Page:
Sal: Yeah, but this category really has very little to do with vocals. Or maybe I just can’t stand song titles that contradict their lyrics…or maybe I just hate that one.
Jonathan: Bareilles isn’t winning this if the likes of Natalie Imbruglia, Michelle Branch, and Vanessa Carlton before her couldn’t; 10 years’ worth of recurrent airplay at AC radio is her reward.
Sal: What? I can’t hear you. My ears are filling with blood.
Jonathan: More so than trying to interpret the whims of the Blue Ribbon Panel that cherry-pick the General Field nominations, it’s probably more meaningful to look at the Pop Album nominations to see who has a broader base of voter support (see the Clarkson vs. Stefani throwdown from 2006). To that end, this is most likely a contest between Duffy and Leona Lewis. “Mercy” was the only song from Rockferry that I liked much at all and it would get my vote, but Harvey Wein…um, Clive Davis has too much clout for Lewis not to win something, and this is her best bet. But before we go omitting certain other nominees from the discussion on principle, let’s not forget that “Who Let the Dogs Out” and “My Humps” both won Grammys. So there’s precedent for the nightmare scenarios actually coming to pass.
BEST DANCE RECORDING
“Harder Better Faster Stronger,” Daft Punk (Will Win)
“Ready for the Floor,” Hot Chip
“Just Dance,” Lady Gaga & Colby O’Donis
“Give It 2 Me,” Madonna
“Black & Gold,” Sam Sparro
Sal: There’s probably no stopping Lady Gaga, what with her song having hit the top of the pop charts and all. Plus, her song has the word “dance” right in the title!
Eric: So you think voters will go Gaga just because the song’s title tells them to dance? What about Madonna’s “Give It 2 Me”? Do you think that title will make voters fuck her en masse…again?
Sal: If that was a joke, I don’t get it.
Eric: She’s a whore. That’s the joke.
Sal: Oh, a dated Madonna-whore joke. Good one, Eric. I think the title will make voters think she wants a hotdog—I mean, a Grammy—real bad, in which case she won’t get one. At least not this year.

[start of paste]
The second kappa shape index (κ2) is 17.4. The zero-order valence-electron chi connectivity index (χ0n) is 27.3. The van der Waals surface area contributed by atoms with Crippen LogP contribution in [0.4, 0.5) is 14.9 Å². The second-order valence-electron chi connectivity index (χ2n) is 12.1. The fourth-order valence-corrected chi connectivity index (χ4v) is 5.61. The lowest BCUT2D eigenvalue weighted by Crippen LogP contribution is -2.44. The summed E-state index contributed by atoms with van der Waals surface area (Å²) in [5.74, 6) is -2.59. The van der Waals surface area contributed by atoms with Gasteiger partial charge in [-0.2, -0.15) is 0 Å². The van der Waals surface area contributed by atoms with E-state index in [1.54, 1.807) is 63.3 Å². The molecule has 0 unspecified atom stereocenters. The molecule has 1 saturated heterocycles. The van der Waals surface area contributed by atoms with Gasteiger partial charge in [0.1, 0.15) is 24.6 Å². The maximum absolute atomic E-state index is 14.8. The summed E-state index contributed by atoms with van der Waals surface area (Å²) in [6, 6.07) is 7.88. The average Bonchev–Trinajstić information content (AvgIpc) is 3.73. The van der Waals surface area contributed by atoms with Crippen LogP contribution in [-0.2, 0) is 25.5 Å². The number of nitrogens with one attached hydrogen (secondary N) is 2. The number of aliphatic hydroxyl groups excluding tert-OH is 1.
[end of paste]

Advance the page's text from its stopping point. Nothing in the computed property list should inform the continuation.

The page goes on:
Eric: Now there’s a dated reference [Legally Blonde 2: Red, White & Blonde].
Sal: Anyway, you’re right. If “D.A.N.C.E.” couldn’t beat Rihanna last year, maybe “Disturbia” could take this one.
Jonathan: I thought we decided to cover this category so we could talk about how balls-out stupid the Daft Punk live performance nomination is. Which, since the only thing the Grammys love more than Alison Krauss is to reward live versions of songs that arguably should have won in previous years, means that Daft Punk could very well beat Gaga.
Sal: And we have Kanye West to thank for it. And no, I’m not being sarcastic.
Eric: I don’t give Grammy voters credit for anything, much less realizing that “Harder Better Faster Stronger” isn’t a new song, much less that it came out eight years ago (plus or minus a couple of decades, if you’re Edwin Birdsong).
BEST ROCK SONG
“Girls in Their Summer Clothes,” Bruce Springsteen (Will Win)
“House of Cards,” Radiohead
“I Will Possess Your Heart,” Death Cab for Cutie
“Sex on Fire,” Kings of Leon
“Violet Hill,” Coldplay
Sal: It’s only right that the Grammy gods will try to rectify the Boss’s Oscar snub by granting him his 19th Grammy (and fourth in this category). Anyway, he’s got a better shot here than he does going up against Paul McCartney and Neil Young over in Best Solo Rock Vocal Performance.
Jonathan: It speaks to how across-the-board shitty the Rock field is this year that this is its best and most competitive category. Of course, the idea that Kings of Leon’s arena-rock version of DJ Lady Tribe’s VD rap from Bret Michaels’ Herpes Bus qualifies as the best of anything— hell, it proves that the Kings can’t even write competently about the one thing that they know, which is their own sluttiness—should have been enough reason to cancel the whole damn show. Springsteen wins by default because he always does, but I’d vote for Coldplay’s kind of awesome Steely Dan song.
Eric: I can’t wait for Coldplay to release their Gaucho.
BEST URBAN/ALTERNATIVE PERFORMANCE
“Say Goodbye to Love,” Kenna
“Wanna Be,” Maiysha
“Be OK,” Chrisette Michele featuring will.i.am (Will Win)
“Many Moons,” Janelle Monáe
“Lovin You (Music),” Wayna Featuring Kokayi
Eric: This category’s creeping closer and closer to “Alternative” these days. Kenna and Janelle Monáe are pretty far removed from India.Arie and Jill Scott. I like it (especially the Fisher Price funk of “Say Goodbye to Love”), but I imagine voters will probably hew close to the infant category’s legacy of awarding soft, cerebral, world music-infused R&B. Mouth-clicking cover of Minnie Ripperton for the win.
Sal: Oh, geez. You mean I actually have to listen to music before commenting on a category? BRB…I like the Kenna song but the material on his second album pales in comparison to his debut. Plus, he was kind of an asshole when we interviewed him. I think Chrisette’s got this in the bag.
Jonathan: After reading that interview, I was really glad that I passed on doing it, no matter how much I liked New Sacred Cow. I heard the Janelle Monáe single about a week too late to vote for it on our year-end list, but I absolutely love it, even if its lack of will-dot-i-dot-am mainstream appeal will keep it from winning here.
BEST RAP/SUNG COLLABORATION
“American Boy,” Estelle featuring Kanye West (Will Win)